Today I formatted a basic 5 x 8” print-on-demand paperback to be published via Createspace and Amazon. This one is of my newest book, ‘On the Nature of the Gods.’ That's available from Smashwords, Amazon, and within a couple of weeks it will be in Kobo, iTunes, Barnes & Noble, Sony, etc.
Apparently ‘novel’ is like an adjective or something, and that’s why I call it a ‘book,’ which is a noun. (A novel concept.)
In previous blog posts, I talked about making a 6 x 9” trade paperback through Createspace. That process took a week or two, although I had previously done a 4 x 7” book on Lulu. By the time you go through it and learn the process, enter all the information, and design the cover, it can take up to a month with Createspace’s internal review, (mostly the format,) processing, and then postal delivery. (Previously, I also wrote about the 4 x 7” POD of ‘The Case of the Curious Killers.’)
This is extremely simple formatting which can be done in about two hours, once you know what you actually want. In stark contrast, when doing 'The Case of the Curious Killers,' I struggled with OpenOffice, with the mirrored page numbers, and different headers left and right, and in fact my 4 x 7" 'Core Values' POD never went to press due to an unfixable glitch.
Why a 5 x 8” print-on-demand?
The book, ‘Redemption: an Inspector Gilles Maintenon mystery,’ seems a bit big and a bit thin as a 6 x 9” product. It’s only 216 pages in that size. It’s less than half an inch thick. Since I’m the one who has to do the work, and I’m the one searing my brand on it, there’s no sense in doing a product that I’m not keen on.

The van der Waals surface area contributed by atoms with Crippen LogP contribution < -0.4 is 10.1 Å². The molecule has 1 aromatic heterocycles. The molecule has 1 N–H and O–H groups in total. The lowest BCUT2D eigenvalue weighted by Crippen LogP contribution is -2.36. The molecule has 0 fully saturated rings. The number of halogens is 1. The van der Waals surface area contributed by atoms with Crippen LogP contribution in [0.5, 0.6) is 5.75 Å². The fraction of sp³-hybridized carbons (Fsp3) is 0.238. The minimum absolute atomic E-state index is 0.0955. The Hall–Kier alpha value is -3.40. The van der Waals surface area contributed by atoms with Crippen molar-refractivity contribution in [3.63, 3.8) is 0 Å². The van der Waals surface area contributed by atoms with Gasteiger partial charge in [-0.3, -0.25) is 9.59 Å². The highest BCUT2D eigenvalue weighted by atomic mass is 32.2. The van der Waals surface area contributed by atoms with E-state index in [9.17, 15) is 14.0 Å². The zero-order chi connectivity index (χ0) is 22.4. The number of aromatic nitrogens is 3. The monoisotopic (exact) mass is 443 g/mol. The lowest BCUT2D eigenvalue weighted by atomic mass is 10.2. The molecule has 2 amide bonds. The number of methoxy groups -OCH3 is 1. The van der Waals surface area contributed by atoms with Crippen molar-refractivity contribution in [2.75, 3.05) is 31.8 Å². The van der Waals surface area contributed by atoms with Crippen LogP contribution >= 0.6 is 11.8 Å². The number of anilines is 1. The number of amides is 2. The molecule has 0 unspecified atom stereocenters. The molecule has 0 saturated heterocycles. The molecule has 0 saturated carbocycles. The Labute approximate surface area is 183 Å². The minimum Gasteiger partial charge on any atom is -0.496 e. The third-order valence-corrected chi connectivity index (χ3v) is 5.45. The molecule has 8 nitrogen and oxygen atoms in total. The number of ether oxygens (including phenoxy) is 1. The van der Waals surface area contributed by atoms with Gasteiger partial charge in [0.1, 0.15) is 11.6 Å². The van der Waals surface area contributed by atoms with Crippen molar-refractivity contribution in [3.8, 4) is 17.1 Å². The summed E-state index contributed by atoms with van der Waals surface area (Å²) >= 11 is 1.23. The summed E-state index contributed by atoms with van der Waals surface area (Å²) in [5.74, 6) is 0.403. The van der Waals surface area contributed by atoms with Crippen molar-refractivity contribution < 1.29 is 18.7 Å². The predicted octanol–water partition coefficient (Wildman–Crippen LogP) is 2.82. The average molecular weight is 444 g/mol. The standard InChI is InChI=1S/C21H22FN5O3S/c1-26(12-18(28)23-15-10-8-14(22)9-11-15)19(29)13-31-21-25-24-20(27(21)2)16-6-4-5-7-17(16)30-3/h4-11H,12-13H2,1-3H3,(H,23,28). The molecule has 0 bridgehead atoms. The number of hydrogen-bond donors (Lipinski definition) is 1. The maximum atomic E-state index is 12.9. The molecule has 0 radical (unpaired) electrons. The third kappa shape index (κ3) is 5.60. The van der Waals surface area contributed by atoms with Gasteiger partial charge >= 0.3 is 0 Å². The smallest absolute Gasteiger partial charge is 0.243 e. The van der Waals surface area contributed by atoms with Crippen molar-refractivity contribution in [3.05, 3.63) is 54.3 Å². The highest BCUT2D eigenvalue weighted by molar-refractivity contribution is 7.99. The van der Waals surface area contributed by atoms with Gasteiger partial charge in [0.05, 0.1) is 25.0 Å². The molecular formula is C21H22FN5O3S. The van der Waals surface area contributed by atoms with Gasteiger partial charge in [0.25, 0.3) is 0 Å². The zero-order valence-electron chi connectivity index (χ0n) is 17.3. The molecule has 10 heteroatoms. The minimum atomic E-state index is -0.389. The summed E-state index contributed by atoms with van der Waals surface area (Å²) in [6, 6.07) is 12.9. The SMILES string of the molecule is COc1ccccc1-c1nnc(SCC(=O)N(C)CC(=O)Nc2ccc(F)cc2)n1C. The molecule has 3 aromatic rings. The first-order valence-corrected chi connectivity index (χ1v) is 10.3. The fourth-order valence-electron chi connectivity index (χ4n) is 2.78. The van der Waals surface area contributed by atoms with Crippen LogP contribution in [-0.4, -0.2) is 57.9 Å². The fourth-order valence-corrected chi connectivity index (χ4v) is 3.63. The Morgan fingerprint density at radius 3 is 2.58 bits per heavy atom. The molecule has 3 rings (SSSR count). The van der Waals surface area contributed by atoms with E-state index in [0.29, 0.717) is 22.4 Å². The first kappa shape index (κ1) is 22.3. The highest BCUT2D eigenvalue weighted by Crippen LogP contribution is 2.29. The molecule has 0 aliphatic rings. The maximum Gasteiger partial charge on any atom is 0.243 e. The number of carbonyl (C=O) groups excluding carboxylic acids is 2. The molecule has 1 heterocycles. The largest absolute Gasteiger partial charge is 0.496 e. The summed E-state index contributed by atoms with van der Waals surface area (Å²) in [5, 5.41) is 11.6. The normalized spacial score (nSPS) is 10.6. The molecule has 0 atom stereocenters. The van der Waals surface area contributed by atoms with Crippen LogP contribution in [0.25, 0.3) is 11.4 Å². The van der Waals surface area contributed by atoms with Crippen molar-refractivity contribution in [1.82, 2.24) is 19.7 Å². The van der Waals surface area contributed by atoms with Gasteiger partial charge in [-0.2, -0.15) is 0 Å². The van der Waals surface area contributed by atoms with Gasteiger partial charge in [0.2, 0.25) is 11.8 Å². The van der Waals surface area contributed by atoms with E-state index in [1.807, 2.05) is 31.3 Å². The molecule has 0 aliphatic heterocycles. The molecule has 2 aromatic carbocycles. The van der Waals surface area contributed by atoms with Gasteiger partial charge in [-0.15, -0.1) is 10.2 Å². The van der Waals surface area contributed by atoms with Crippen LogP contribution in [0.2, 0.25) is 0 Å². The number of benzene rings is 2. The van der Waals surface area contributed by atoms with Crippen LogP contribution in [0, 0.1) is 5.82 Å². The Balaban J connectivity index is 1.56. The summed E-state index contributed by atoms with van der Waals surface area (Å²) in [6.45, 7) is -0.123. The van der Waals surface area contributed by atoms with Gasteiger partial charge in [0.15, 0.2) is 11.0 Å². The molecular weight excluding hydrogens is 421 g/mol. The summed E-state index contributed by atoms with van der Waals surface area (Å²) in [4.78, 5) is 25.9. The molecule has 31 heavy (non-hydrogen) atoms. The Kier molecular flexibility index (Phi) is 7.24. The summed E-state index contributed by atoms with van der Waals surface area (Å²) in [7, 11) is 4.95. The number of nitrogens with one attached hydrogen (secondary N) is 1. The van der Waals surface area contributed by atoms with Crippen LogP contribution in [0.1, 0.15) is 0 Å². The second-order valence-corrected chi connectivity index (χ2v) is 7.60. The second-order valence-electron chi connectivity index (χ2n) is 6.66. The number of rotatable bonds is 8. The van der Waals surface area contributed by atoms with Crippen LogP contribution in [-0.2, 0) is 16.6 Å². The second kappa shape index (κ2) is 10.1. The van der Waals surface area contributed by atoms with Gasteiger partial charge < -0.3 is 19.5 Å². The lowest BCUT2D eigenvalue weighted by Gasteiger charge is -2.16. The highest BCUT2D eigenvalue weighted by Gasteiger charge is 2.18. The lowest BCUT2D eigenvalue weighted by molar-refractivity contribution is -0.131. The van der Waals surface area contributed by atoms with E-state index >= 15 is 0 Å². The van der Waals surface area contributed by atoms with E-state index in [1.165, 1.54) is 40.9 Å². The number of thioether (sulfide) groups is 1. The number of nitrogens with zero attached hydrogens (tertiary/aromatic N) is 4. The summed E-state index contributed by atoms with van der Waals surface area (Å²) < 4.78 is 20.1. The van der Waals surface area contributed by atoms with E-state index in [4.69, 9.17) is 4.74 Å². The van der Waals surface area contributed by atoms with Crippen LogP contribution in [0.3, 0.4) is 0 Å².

The basic process is exactly the same. Now, assuming the correct number of blank pages front and back, so that the title page hits on a right-hander, just as the first page of the text should, and the author bio at the back does the same, this thing is ready to go. It has a simple header, identical on every page in the text-section, and simple page numbers, the ‘tilde’ type from Microsoft Word. These are centred, not the most esthetically-pleasing, but quick and simple to do. Instead of going down eleven 12-point spaces for each new chapter like I did last time, this one has six 12-point spaces. Nice, clean, saves paper…and it’s quick.
My page numbers are ten-point, and headers are eight or nine. I’m using Cambria, a shapely font with nice, sexy serifs. The actual text is Times New Roman, 12-point. A technical note, when editing headers in Word, you can adjust them for height. My header is 0.3” from the top, and my footer is 0.2” from the bottom…whatever that actually means; and my margins are set at 0.8 top, inside 0.75, gutter at 0”, bottom at 0.3 and outside 0.4. My camera download cable is capooched, but I’ll borrow one and update this post with photos at some point. But it looks fine on screen. The gutter at 0” sounds odd, but I checked this against the file for ‘Redemption,’ and that one was also set at 0”. Your inside margin must be wide enough not to have the edge of the text stuck in the glue of the binding, capiche? It has to look nice. That’s all that matters. Honestly, take a steel scientific ruler and measure somebody’s paperback in the appropriate size. And if I do mess up, it’s only ten or twelve bucks for a proof copy, right?
Investment of Time in a Simple Paperback.